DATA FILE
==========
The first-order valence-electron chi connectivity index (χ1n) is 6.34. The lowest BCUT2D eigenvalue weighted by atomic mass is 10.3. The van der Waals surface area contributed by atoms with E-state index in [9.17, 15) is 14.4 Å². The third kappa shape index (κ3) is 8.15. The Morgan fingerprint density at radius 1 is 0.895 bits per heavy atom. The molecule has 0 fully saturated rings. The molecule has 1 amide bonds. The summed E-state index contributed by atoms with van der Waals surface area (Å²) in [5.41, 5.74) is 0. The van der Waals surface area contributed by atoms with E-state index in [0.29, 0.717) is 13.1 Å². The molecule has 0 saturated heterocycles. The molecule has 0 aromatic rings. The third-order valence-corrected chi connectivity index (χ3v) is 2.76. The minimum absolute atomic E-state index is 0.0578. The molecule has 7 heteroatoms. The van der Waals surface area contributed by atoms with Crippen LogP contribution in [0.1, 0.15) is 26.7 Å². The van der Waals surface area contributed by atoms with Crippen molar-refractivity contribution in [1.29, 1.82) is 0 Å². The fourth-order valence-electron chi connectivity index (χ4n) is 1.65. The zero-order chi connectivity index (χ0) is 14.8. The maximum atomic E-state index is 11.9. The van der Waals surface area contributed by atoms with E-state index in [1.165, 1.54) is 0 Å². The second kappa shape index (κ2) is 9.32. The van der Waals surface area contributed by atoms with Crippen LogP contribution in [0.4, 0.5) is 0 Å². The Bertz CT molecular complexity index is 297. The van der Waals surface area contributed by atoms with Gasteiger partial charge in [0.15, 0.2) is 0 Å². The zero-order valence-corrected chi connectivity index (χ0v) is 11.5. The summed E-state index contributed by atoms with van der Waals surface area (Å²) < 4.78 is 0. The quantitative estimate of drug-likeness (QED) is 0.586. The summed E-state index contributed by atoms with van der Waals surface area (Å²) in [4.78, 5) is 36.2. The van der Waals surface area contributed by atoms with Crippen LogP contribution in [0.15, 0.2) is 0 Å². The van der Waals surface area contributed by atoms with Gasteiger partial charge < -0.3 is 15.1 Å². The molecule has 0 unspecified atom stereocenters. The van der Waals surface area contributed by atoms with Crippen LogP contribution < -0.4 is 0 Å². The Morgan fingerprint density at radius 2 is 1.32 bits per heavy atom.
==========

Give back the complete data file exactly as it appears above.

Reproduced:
The first-order valence-electron chi connectivity index (χ1n) is 6.34. The lowest BCUT2D eigenvalue weighted by atomic mass is 10.3. The van der Waals surface area contributed by atoms with E-state index in [9.17, 15) is 14.4 Å². The third kappa shape index (κ3) is 8.15. The Morgan fingerprint density at radius 1 is 0.895 bits per heavy atom. The molecule has 0 fully saturated rings. The molecule has 1 amide bonds. The summed E-state index contributed by atoms with van der Waals surface area (Å²) in [5.41, 5.74) is 0. The van der Waals surface area contributed by atoms with E-state index in [0.29, 0.717) is 13.1 Å². The molecule has 0 saturated heterocycles. The molecule has 0 aromatic rings. The third-order valence-corrected chi connectivity index (χ3v) is 2.76. The minimum absolute atomic E-state index is 0.0578. The molecule has 7 heteroatoms. The van der Waals surface area contributed by atoms with Crippen LogP contribution in [0.1, 0.15) is 26.7 Å². The van der Waals surface area contributed by atoms with Crippen molar-refractivity contribution in [1.29, 1.82) is 0 Å². The fourth-order valence-electron chi connectivity index (χ4n) is 1.65. The zero-order chi connectivity index (χ0) is 14.8. The maximum atomic E-state index is 11.9. The van der Waals surface area contributed by atoms with E-state index in [1.165, 1.54) is 0 Å². The second kappa shape index (κ2) is 9.32. The van der Waals surface area contributed by atoms with Crippen LogP contribution in [0.4, 0.5) is 0 Å². The Bertz CT molecular complexity index is 297. The van der Waals surface area contributed by atoms with Gasteiger partial charge in [0.15, 0.2) is 0 Å². The zero-order valence-corrected chi connectivity index (χ0v) is 11.5. The summed E-state index contributed by atoms with van der Waals surface area (Å²) < 4.78 is 0. The quantitative estimate of drug-likeness (QED) is 0.586. The summed E-state index contributed by atoms with van der Waals surface area (Å²) in [4.78, 5) is 36.2. The van der Waals surface area contributed by atoms with Crippen LogP contribution in [0.15, 0.2) is 0 Å². The van der Waals surface area contributed by atoms with Gasteiger partial charge < -0.3 is 15.1 Å². The molecule has 0 unspecified atom stereocenters. The van der Waals surface area contributed by atoms with Crippen LogP contribution < -0.4 is 0 Å². The Morgan fingerprint density at radius 2 is 1.32 bits per heavy atom.